As Dumas recounted in My Memoirs, translated and edited by A. Craig Bell: “How many times did I stop him as he casually spoke of this actor or actress and that. … And he good-naturedly held forth upon the genius and talent and good fellowship of those eminent artistes, playing upon the unknown notes of the keyboard of my imagination, causing ambitious and sonorous chords to vibrate within me that had hitherto lain dormant, the possession of which astonished me greatly when I began to realize their existence.”
Soon, de Leuven and Dumas began collaborating on comedic plays, and two years after Dumas moved to Paris, they achieved a modicum of success with 1825’s La Chasse et l’Amour (Hunting and Love). Dumas greatly expanded his network of mentors in Paris. For instance, while working as a copyist for the duke of Orleans, Dumas met E.H. Lassagne, who encouraged him to pursue his education and writing. And, as a guest at the literary salon of French writer Charles Nodier, Dumas rubbed elbows with Alfred de Vigny, Victor Hugo and Alphonse de Lamartine. Nodier, in particular, supported Dumas’ forays into writing more serious works, including the historical tragedy Christine.
A Successful Playwright
The year 1829 saw the debut of Dumas’ hit play Henri III et Sa Cour (Henry III and His Court) at the Comédie-Francaise Theater in Paris. “What it lacked in subtlety it more than made up for in excitement and movement,” Stowe writes. Peter E. Carr, assessing the play’s importance in the Encyclopedia of African American History, 1619-1895, says it was “the first French drama of the romantic movement.”
Its success enabled Dumas to continue writing plays, and he staged them at a breakneck pace. “Between 1829 and the end of 1851,” Stowe writes, “only one year—1844—saw no new play by [Dumas] on some Parisian stage. Several years saw four or five produced, and in April of 1839 he actually achieved three premieres within fifteen days.” I know prominent writers who tweet less frequently than that! As a result, Dumas’ audience ballooned, and as Jonathan Edwards writes in Africana, “although some elite writers could fault his literary style, they envied his popularity.”
One of Dumas’ better-received plays was 1831’s Antony, which, he claimed with characteristic bombast, was “not a drama, Antony is not a tragedy, Antony is not a play. Antony is an episode of love, of jealousy, of anger, in five acts.” Dumas had written—and lived—those acts, as the play was inspired by his love affair with writer Mélanie Waldor. The play, Stowe writes, “represented a new theatrical genre—in this case the drame moderne,” even though the censors kept it off the stage from 1834 to 1867. Of all of Dumas’ plays, his most popular was Le Tour de Nesle (The Tower of Nesle), which, premiering in 1832, enjoyed a staggering run of nearly 800 consecutive performances.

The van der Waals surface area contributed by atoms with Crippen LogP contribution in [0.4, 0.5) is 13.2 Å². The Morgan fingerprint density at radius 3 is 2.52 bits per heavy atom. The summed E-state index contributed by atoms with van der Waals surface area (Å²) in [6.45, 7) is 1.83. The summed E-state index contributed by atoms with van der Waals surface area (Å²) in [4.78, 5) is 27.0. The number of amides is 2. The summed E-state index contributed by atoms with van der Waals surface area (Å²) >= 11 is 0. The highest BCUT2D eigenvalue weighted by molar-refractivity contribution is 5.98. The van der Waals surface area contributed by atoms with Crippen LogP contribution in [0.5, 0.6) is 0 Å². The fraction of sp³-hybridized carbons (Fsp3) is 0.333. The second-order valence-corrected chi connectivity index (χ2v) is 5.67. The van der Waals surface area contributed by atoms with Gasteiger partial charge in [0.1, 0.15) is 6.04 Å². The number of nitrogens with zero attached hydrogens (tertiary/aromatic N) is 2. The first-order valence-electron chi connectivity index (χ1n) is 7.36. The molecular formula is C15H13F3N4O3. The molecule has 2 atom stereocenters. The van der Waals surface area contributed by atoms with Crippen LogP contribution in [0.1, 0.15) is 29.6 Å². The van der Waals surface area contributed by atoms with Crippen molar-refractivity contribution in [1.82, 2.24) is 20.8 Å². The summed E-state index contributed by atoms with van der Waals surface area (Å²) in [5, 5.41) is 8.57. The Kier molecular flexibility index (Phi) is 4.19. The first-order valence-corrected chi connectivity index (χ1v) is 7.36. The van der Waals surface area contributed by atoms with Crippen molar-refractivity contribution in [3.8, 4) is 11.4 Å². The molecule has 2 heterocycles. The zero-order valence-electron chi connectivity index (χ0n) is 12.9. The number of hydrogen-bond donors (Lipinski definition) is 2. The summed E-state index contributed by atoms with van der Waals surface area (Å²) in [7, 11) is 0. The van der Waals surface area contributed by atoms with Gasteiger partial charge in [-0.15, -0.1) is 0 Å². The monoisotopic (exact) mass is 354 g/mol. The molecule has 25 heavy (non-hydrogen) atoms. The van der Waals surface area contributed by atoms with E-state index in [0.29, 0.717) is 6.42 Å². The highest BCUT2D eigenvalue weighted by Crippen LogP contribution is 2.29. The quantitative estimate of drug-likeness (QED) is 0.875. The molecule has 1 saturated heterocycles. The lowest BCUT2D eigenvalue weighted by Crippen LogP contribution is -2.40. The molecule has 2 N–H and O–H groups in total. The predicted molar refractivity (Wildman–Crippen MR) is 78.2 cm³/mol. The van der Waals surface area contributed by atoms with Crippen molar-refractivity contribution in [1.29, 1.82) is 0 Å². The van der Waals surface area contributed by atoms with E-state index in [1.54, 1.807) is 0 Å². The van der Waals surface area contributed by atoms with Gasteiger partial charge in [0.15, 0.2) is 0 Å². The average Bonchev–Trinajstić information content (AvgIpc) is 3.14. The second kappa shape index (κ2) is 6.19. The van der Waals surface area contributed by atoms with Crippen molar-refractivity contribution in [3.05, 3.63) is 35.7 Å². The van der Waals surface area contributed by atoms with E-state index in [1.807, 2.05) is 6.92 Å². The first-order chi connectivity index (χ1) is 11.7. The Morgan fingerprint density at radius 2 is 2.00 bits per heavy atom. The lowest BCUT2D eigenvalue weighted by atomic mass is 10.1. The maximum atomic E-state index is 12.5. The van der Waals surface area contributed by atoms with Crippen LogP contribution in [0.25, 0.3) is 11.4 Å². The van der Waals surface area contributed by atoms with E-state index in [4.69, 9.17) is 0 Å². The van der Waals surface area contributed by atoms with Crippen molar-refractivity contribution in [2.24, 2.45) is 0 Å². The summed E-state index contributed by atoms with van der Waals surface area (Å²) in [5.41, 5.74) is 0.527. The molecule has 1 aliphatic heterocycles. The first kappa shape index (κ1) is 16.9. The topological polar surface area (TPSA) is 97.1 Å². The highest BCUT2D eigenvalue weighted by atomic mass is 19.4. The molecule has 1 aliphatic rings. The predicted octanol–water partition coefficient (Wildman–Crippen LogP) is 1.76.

A Successful Novelist
Beginning in 1837, Dumas turned his attention to writing novels. There were practical reasons: His plays had begun to falter at the box office, and a lively market was developing for serial novels, whose authors were becoming wealthy and famous (think Charles Dickens and Oliver Twist). Tracking Dumas’ works, Stowe writes that “Le Chevalier d’Harmental (1842), his first novel done in collaboration with Auguste Maquet, established Dumas as a novelist and pointed the direction he was to follow … it successfully combined history, intrigue, high adventure, and romance in a manner soon to become familiar to thousands of readers the world over.”
“Never in the whole course of French literature has there been anything comparable to Dumas’s output between the years 1843 and 1855,” André Maurois argues in his 1957 book The Three Musketeers: A Study of the Dumas Family. “Novels of from eight to ten volumes showered down without a break on the newspapers and the bookshops.” Even more remarkable, Maurois adds, is that “[i]n this vast production there were few failures.”
In 1844, Dumas released Les Trois Mousquetaires (The Three Musketeers), the first book in his successful d’Artagnan trilogy, which also featured Vingt Ans Après (Twenty Years After) and Le Vicomte de Bragelonne (The Viscount of Bragelonne). But it was with the Musketeers that Dumas achieved literary immortality. “Whatever liberties and mistakes may be ascribed to him,” Stowe observes, “in this novel [Dumas] produced a convincing illusion of historical reality, bringing a remote period to life with exceptional immediacy and concreteness.” To those who read The Three Musketeers in the bloom of childhood, the characters Athos, Porthos and Aramis, and not least d’Artagnan, signify adventure, fun and friendship. The paths they burn in the brain last for a lifetime.